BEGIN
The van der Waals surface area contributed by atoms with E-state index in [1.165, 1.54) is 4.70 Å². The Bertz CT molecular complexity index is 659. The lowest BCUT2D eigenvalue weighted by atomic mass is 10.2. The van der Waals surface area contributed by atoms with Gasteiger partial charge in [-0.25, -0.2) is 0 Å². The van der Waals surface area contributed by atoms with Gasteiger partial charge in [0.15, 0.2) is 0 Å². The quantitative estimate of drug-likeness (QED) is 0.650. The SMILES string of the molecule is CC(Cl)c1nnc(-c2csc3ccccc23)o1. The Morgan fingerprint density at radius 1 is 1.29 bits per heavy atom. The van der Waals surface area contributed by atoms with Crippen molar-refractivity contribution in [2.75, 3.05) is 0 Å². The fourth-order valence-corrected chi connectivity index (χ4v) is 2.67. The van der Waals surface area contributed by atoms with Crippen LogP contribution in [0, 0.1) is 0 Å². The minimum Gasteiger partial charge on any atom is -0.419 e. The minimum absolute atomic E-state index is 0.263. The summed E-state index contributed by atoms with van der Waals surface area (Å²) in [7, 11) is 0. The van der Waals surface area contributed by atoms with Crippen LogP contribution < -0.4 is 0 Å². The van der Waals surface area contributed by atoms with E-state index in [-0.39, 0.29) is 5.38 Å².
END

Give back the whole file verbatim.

The van der Waals surface area contributed by atoms with E-state index in [1.165, 1.54) is 4.70 Å². The Bertz CT molecular complexity index is 659. The lowest BCUT2D eigenvalue weighted by atomic mass is 10.2. The van der Waals surface area contributed by atoms with Gasteiger partial charge in [-0.25, -0.2) is 0 Å². The van der Waals surface area contributed by atoms with Gasteiger partial charge in [0.15, 0.2) is 0 Å². The quantitative estimate of drug-likeness (QED) is 0.650. The SMILES string of the molecule is CC(Cl)c1nnc(-c2csc3ccccc23)o1. The Morgan fingerprint density at radius 1 is 1.29 bits per heavy atom. The van der Waals surface area contributed by atoms with Crippen molar-refractivity contribution in [2.75, 3.05) is 0 Å². The fourth-order valence-corrected chi connectivity index (χ4v) is 2.67. The van der Waals surface area contributed by atoms with Crippen LogP contribution in [0, 0.1) is 0 Å². The minimum Gasteiger partial charge on any atom is -0.419 e. The minimum absolute atomic E-state index is 0.263. The summed E-state index contributed by atoms with van der Waals surface area (Å²) in [7, 11) is 0. The van der Waals surface area contributed by atoms with Crippen LogP contribution < -0.4 is 0 Å². The van der Waals surface area contributed by atoms with E-state index in [-0.39, 0.29) is 5.38 Å².